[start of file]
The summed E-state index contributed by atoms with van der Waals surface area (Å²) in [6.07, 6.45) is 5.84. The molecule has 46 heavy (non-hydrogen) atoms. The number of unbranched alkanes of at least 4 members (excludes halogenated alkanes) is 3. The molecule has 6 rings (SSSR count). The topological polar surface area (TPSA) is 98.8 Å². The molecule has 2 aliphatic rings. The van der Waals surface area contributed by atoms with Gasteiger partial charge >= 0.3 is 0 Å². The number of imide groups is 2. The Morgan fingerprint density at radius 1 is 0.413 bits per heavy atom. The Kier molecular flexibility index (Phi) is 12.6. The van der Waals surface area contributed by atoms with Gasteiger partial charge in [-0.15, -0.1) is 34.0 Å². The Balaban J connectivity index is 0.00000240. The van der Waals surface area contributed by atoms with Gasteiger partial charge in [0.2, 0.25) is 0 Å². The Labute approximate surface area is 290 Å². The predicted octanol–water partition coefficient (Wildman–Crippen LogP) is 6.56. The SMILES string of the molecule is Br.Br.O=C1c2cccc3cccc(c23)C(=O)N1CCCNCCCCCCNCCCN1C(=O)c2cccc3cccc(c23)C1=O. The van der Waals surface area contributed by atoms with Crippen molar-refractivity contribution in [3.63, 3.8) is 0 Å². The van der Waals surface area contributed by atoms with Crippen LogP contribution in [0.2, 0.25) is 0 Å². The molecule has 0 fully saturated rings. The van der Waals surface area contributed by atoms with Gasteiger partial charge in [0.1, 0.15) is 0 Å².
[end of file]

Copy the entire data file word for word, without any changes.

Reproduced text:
The summed E-state index contributed by atoms with van der Waals surface area (Å²) in [6.07, 6.45) is 5.84. The molecule has 46 heavy (non-hydrogen) atoms. The number of unbranched alkanes of at least 4 members (excludes halogenated alkanes) is 3. The molecule has 6 rings (SSSR count). The topological polar surface area (TPSA) is 98.8 Å². The molecule has 2 aliphatic rings. The van der Waals surface area contributed by atoms with Gasteiger partial charge >= 0.3 is 0 Å². The number of imide groups is 2. The Morgan fingerprint density at radius 1 is 0.413 bits per heavy atom. The Kier molecular flexibility index (Phi) is 12.6. The van der Waals surface area contributed by atoms with Gasteiger partial charge in [-0.15, -0.1) is 34.0 Å². The Balaban J connectivity index is 0.00000240. The van der Waals surface area contributed by atoms with Gasteiger partial charge in [0.2, 0.25) is 0 Å². The Labute approximate surface area is 290 Å². The predicted octanol–water partition coefficient (Wildman–Crippen LogP) is 6.56. The SMILES string of the molecule is Br.Br.O=C1c2cccc3cccc(c23)C(=O)N1CCCNCCCCCCNCCCN1C(=O)c2cccc3cccc(c23)C1=O. The van der Waals surface area contributed by atoms with Crippen molar-refractivity contribution in [3.63, 3.8) is 0 Å². The van der Waals surface area contributed by atoms with Crippen LogP contribution in [0.2, 0.25) is 0 Å². The molecule has 0 fully saturated rings. The van der Waals surface area contributed by atoms with Gasteiger partial charge in [0.1, 0.15) is 0 Å².